Neil Lennon put an end to Northern Ireland’s “abyss” push and ended their hopes of qualifying for the World Cup with a 2-1 defeat to Bulgaria on Tuesday.
After a 2-0 reversal in Switzerland on Saturday, Ian Barrackloff’s side needed almost miraculous results to reach next year’s final, but fell into the first hurdle because a symbolic second-half performance allowed a reborn Bulgaria to come from behind and jump over them. Qualification Group C.
Lennon, who won the Cap0 cap for the Green and White Army, said it was based on his country’s performance. Sky Sports He was furious at their capitulation by converting Todor Nedelv’s double after Connor Washington’s opener before the break.
“That second half was great,” he said. “In the first half, Bulgaria looked like the worst team in the group so far. We had three great chances, and then the goal.
“It could be two or three at half time, they were out for the second half and completely inactive. They invited them to Bulgaria, and the game management in the second half was miserable.
“I see this Bulgaria as a third-rate quality at the moment. They are nowhere near where they were 10 or 15 years ago, and of course nowhere near the individual players of that time – Barbatov, Petrov. They are. Let the game go away from them.
“It’s just that it’s a young team, but they have to win games. They don’t learn to play like this, or lose games.
“In 15 minutes, we were barely in the middle of them, we got a corner, took a short spot and immediately it threw the pitch 50 yards back at any speed.
“They’ve completely lost their way. There’s no leadership, the gaps in the back three, the midfield and the front two were everywhere. We deserved to lose.”
Fellow former Northern Ireland international Chris Brandt introduced Bulgaria’s brilliant start in the second half and Ilian Iliyev who would score their equalizer, but said the Barclays men should have the maturity to deal with the inevitability of their hosts improving from a long opening.
“It was like a different team coming out in the second half,” he said. “They have made changes that have had a positive effect on them, but you have dealt with it.
“We said at half-time how defensive Bulgaria was, you turned them around and then you made sure you defended your own half, but we didn’t come out of our half until we were 2-1 down.
“We were second after every ball – it was disappointing to see. It was very positive from the first half, you hope they at least come out and hold it.
“You can sit and sit, but you have to go to work at one point. It’s okay the Bulgarian ball could be 40 yards away from our goal, you can feel comfortable in it, but we never did that.
“They looked like they would cause us problems every time they got the ball. We were good at doing it before, when we did well. Let them widen it, close the cross, even if it comes, we’ll deal with it.”
Barclays mourns the spell of the second half
Manager Barclays marked a 25-minute deadline after half-time where he felt his team had failed to regain control of the game to blame for their defeat at Sofia, and refused to blame the defeat on fatigue after playing with 10 men in Switzerland. On saturday.
He said Sky Sports: “You have to win your conflict one by one, you have to win your little fight. It starts to go their way for a 20 minute spell and they score goals when they come to the top.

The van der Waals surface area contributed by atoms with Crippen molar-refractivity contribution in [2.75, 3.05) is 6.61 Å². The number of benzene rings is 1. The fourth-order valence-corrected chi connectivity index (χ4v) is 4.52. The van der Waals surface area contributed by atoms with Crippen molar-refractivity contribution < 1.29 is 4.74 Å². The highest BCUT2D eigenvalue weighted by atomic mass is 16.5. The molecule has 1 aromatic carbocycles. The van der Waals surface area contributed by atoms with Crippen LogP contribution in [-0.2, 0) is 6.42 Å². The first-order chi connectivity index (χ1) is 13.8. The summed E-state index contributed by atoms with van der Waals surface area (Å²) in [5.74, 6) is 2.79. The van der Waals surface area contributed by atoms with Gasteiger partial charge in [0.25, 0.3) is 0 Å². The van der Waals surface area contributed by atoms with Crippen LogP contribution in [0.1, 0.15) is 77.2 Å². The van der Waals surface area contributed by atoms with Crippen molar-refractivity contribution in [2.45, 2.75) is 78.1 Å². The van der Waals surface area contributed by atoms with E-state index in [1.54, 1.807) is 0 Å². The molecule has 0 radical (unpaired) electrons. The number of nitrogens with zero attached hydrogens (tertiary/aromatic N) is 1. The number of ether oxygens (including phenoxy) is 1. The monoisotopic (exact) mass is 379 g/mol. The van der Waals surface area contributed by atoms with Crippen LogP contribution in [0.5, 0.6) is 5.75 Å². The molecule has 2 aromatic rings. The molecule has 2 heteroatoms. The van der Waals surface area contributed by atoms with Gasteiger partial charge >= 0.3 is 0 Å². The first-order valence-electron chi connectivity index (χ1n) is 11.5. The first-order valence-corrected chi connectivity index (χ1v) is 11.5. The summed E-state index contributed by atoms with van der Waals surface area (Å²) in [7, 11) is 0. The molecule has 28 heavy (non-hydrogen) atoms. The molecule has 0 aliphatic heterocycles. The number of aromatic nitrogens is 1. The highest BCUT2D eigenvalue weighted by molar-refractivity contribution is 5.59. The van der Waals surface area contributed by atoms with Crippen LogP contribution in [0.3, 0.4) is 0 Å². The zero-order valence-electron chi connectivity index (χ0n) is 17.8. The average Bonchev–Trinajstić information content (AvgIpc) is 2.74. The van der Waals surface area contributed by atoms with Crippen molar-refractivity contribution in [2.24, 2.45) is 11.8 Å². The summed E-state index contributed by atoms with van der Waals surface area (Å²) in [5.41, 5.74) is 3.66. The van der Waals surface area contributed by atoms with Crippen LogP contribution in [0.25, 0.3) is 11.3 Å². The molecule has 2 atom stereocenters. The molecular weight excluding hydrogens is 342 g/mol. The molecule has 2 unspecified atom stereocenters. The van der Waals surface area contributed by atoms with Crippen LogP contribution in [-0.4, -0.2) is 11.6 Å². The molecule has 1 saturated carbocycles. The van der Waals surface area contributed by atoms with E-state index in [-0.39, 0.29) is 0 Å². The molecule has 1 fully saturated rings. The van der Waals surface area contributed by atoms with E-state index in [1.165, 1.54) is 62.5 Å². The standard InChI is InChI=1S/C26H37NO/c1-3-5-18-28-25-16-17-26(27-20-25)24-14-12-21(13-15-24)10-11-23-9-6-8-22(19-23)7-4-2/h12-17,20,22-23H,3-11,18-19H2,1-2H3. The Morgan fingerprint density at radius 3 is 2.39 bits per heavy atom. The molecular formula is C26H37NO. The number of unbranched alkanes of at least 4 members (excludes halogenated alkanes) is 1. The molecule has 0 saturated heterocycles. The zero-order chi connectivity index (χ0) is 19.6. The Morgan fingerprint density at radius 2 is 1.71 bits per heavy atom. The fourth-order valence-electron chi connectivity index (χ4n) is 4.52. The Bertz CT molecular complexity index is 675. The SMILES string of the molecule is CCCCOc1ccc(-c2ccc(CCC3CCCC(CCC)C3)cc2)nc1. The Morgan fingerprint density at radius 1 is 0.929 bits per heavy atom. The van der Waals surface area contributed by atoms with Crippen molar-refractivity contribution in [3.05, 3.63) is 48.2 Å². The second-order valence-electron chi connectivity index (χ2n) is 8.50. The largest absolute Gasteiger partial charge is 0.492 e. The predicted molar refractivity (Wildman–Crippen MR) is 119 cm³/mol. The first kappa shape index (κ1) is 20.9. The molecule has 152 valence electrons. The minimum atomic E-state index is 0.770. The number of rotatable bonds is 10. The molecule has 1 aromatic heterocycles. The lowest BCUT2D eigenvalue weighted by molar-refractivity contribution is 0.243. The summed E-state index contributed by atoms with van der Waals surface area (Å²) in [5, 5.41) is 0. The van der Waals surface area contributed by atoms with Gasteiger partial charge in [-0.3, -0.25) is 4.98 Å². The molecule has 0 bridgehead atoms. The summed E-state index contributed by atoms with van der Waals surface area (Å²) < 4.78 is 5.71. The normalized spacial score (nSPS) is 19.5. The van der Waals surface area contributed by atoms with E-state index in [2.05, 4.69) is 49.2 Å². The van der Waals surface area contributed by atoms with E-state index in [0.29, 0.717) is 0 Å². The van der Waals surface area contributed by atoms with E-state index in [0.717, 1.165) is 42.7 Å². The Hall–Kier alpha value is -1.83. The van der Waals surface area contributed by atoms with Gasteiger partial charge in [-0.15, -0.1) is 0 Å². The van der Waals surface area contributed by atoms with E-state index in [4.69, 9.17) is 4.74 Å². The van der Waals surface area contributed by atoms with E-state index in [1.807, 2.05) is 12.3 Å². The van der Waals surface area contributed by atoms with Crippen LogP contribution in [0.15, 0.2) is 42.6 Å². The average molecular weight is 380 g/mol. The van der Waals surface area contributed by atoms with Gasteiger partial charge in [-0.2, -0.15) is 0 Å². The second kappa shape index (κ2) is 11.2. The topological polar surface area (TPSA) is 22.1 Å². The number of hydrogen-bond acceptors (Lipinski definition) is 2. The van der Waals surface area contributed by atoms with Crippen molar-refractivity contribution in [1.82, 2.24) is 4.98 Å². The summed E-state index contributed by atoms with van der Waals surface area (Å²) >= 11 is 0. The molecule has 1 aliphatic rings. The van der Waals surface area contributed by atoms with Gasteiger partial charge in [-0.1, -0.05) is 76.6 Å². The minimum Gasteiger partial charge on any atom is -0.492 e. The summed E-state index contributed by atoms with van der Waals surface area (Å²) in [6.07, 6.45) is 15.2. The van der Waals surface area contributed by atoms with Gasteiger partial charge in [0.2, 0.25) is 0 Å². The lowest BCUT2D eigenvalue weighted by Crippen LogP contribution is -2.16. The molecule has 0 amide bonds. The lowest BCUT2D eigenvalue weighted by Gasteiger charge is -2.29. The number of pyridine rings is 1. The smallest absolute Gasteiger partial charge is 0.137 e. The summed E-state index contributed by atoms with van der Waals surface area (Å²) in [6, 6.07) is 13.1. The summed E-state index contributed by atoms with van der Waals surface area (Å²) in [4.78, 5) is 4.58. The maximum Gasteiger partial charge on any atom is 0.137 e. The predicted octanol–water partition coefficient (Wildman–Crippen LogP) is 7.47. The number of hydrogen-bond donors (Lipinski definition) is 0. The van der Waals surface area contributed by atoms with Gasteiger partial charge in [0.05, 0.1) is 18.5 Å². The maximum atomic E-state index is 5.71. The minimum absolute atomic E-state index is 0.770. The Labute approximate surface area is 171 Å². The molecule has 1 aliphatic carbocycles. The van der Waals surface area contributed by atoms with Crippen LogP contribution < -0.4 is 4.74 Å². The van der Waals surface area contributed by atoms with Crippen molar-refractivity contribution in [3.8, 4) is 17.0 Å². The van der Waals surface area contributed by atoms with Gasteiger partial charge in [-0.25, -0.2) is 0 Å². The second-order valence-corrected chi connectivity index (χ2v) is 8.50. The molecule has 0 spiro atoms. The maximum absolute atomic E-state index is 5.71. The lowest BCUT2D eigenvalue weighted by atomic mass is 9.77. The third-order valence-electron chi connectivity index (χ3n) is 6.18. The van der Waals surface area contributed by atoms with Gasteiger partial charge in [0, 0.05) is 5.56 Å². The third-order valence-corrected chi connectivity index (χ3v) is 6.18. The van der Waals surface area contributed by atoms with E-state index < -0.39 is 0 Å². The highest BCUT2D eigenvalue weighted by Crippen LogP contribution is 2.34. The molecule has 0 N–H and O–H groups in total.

“We were restless with our game, we didn’t get our first pass, we couldn’t get the ball in the high and wide area like the first and a half, and it got a little bit worse. Well done and it costs us.
“It was a game that we dominated in the first half, we created a lot of chances and didn’t take them without scoring a goal. Putting the foot in the game again.
“They’ll have a spell where they’ll come to us, and we’ll have to deal with it, make sure we win the second ball, all the minor fights in the game and half the 20-minute spell in the second minute, it’s off.”
Should stay in Barclays for 202224 Euros?
Barclays’ contract with his country has expired at the end of this qualifying period, winning only four of the 18 games he has been in charge of, although there have been positive discussions between the manager and the Irish FA about extending his contract.
Both Brant and Lennon agree that the last two games in Northern Ireland – next month at home to Lithuania and Italy – will prove crucial in how their future ends.
Brant said: “Michael O’Neill, perhaps our most successful manager in recent times, had a very bad tenure. It’s easy to say that he hasn’t won many matches, but we’re a small country. He’s. Reaching the wrong end of his career, and he has to bring some little boy.
This is a positive thing for us to move forward, so these next two games, they are a dead rubber from the group side, but for him and his coaching staff, they will want to get two positive results to show the fans that they can do the job and it . It’s a results-oriented business, and if you don’t win games, it’s hard. “
Two bad results at Windsor Park next month could put Northern Ireland in a low pot for the Euro 2024 qualifiers draw, and Lennon added that it should be the first priority for Barclays, whoever chooses to lead the country to the competition.
He said: “From the psychological point of view of the Italian who came to Belfast, the players will improve their game. Lithuania is a poor team, sitting at home, you want to win that Italian game. So they both play in different ways.”